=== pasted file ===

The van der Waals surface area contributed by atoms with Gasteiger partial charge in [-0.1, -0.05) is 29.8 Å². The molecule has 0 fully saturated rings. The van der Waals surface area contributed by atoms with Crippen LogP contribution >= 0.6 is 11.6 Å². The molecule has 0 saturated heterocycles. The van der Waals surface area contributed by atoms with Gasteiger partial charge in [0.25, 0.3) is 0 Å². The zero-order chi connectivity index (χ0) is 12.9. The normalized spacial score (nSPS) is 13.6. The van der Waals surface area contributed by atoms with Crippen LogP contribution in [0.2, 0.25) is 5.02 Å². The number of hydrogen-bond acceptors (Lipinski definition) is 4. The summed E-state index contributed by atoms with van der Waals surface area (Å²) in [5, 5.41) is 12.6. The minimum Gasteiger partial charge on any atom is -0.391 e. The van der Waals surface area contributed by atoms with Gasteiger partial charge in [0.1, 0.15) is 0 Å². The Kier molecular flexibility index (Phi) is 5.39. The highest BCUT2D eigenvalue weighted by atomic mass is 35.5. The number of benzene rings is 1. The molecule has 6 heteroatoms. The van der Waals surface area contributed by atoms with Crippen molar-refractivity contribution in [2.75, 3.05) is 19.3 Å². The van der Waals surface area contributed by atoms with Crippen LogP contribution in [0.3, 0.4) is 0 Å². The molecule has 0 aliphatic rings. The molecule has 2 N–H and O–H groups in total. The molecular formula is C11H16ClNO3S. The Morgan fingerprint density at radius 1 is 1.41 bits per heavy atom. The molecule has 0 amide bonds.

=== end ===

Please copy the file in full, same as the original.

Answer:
The van der Waals surface area contributed by atoms with Gasteiger partial charge in [-0.1, -0.05) is 29.8 Å². The molecule has 0 fully saturated rings. The van der Waals surface area contributed by atoms with Crippen LogP contribution >= 0.6 is 11.6 Å². The molecule has 0 saturated heterocycles. The van der Waals surface area contributed by atoms with Gasteiger partial charge in [0.25, 0.3) is 0 Å². The zero-order chi connectivity index (χ0) is 12.9. The normalized spacial score (nSPS) is 13.6. The van der Waals surface area contributed by atoms with Crippen LogP contribution in [0.2, 0.25) is 5.02 Å². The number of hydrogen-bond acceptors (Lipinski definition) is 4. The summed E-state index contributed by atoms with van der Waals surface area (Å²) in [5, 5.41) is 12.6. The minimum Gasteiger partial charge on any atom is -0.391 e. The van der Waals surface area contributed by atoms with Gasteiger partial charge in [0.1, 0.15) is 0 Å². The Kier molecular flexibility index (Phi) is 5.39. The highest BCUT2D eigenvalue weighted by atomic mass is 35.5. The number of benzene rings is 1. The molecule has 6 heteroatoms. The van der Waals surface area contributed by atoms with Crippen molar-refractivity contribution in [2.75, 3.05) is 19.3 Å². The van der Waals surface area contributed by atoms with Crippen LogP contribution in [0.3, 0.4) is 0 Å². The molecule has 0 aliphatic rings. The molecule has 2 N–H and O–H groups in total. The molecular formula is C11H16ClNO3S. The Morgan fingerprint density at radius 1 is 1.41 bits per heavy atom. The molecule has 0 amide bonds.